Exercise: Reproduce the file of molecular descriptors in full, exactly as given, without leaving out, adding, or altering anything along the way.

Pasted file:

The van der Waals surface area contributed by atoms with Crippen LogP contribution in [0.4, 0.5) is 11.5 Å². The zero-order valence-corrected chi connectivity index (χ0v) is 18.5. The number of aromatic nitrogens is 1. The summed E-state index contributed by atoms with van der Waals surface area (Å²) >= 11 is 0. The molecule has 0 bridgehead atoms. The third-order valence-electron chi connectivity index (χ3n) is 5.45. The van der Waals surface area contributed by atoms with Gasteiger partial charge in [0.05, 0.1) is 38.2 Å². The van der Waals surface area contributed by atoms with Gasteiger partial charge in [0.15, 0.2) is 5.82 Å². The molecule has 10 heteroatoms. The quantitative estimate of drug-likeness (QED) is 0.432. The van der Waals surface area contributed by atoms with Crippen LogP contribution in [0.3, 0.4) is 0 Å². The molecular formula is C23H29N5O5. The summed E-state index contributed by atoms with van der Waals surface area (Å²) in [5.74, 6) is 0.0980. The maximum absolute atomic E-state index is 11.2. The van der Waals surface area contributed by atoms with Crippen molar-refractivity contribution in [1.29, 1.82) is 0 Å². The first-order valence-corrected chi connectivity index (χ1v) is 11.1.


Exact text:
The van der Waals surface area contributed by atoms with Crippen LogP contribution in [0.4, 0.5) is 11.5 Å². The zero-order valence-corrected chi connectivity index (χ0v) is 18.5. The number of aromatic nitrogens is 1. The summed E-state index contributed by atoms with van der Waals surface area (Å²) >= 11 is 0. The molecule has 0 bridgehead atoms. The third-order valence-electron chi connectivity index (χ3n) is 5.45. The van der Waals surface area contributed by atoms with Gasteiger partial charge in [0.05, 0.1) is 38.2 Å². The van der Waals surface area contributed by atoms with Gasteiger partial charge in [0.15, 0.2) is 5.82 Å². The molecule has 10 heteroatoms. The quantitative estimate of drug-likeness (QED) is 0.432. The van der Waals surface area contributed by atoms with Crippen LogP contribution in [0.3, 0.4) is 0 Å². The molecular formula is C23H29N5O5. The summed E-state index contributed by atoms with van der Waals surface area (Å²) in [5.74, 6) is 0.0980. The maximum absolute atomic E-state index is 11.2. The van der Waals surface area contributed by atoms with Crippen molar-refractivity contribution in [1.29, 1.82) is 0 Å². The first-order valence-corrected chi connectivity index (χ1v) is 11.1.